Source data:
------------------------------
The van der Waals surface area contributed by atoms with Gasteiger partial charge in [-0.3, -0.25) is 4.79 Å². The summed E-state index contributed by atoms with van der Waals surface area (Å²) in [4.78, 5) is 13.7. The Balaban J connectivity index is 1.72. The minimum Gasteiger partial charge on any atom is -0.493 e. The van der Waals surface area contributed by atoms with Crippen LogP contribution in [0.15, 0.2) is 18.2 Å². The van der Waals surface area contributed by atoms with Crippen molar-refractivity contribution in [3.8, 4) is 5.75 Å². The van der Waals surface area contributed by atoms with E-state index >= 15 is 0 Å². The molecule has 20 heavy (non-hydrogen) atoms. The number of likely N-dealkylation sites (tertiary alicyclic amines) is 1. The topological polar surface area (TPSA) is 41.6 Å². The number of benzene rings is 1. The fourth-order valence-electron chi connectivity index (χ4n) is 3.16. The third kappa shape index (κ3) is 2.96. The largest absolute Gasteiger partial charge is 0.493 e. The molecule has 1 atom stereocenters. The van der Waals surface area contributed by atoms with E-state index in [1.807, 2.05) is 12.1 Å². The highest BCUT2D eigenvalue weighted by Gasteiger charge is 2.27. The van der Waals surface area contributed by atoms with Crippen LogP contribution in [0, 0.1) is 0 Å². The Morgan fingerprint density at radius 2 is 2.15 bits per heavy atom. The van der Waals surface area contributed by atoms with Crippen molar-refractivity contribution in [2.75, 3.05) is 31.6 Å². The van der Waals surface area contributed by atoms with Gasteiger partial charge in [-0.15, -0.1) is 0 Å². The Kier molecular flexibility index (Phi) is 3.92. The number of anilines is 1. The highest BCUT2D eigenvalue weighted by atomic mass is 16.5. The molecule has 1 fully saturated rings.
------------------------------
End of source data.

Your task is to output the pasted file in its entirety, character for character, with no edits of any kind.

The van der Waals surface area contributed by atoms with Gasteiger partial charge in [-0.3, -0.25) is 4.79 Å². The summed E-state index contributed by atoms with van der Waals surface area (Å²) in [4.78, 5) is 13.7. The Balaban J connectivity index is 1.72. The minimum Gasteiger partial charge on any atom is -0.493 e. The van der Waals surface area contributed by atoms with Crippen LogP contribution in [0.15, 0.2) is 18.2 Å². The van der Waals surface area contributed by atoms with Crippen molar-refractivity contribution in [3.8, 4) is 5.75 Å². The van der Waals surface area contributed by atoms with E-state index >= 15 is 0 Å². The molecule has 20 heavy (non-hydrogen) atoms. The number of likely N-dealkylation sites (tertiary alicyclic amines) is 1. The topological polar surface area (TPSA) is 41.6 Å². The number of benzene rings is 1. The fourth-order valence-electron chi connectivity index (χ4n) is 3.16. The third kappa shape index (κ3) is 2.96. The largest absolute Gasteiger partial charge is 0.493 e. The molecule has 1 atom stereocenters. The van der Waals surface area contributed by atoms with E-state index in [1.807, 2.05) is 12.1 Å². The highest BCUT2D eigenvalue weighted by Gasteiger charge is 2.27. The van der Waals surface area contributed by atoms with Crippen LogP contribution in [0, 0.1) is 0 Å². The Morgan fingerprint density at radius 2 is 2.15 bits per heavy atom. The van der Waals surface area contributed by atoms with Crippen molar-refractivity contribution in [2.75, 3.05) is 31.6 Å². The van der Waals surface area contributed by atoms with Gasteiger partial charge in [-0.15, -0.1) is 0 Å². The Kier molecular flexibility index (Phi) is 3.92. The number of anilines is 1. The highest BCUT2D eigenvalue weighted by atomic mass is 16.5. The molecule has 1 fully saturated rings.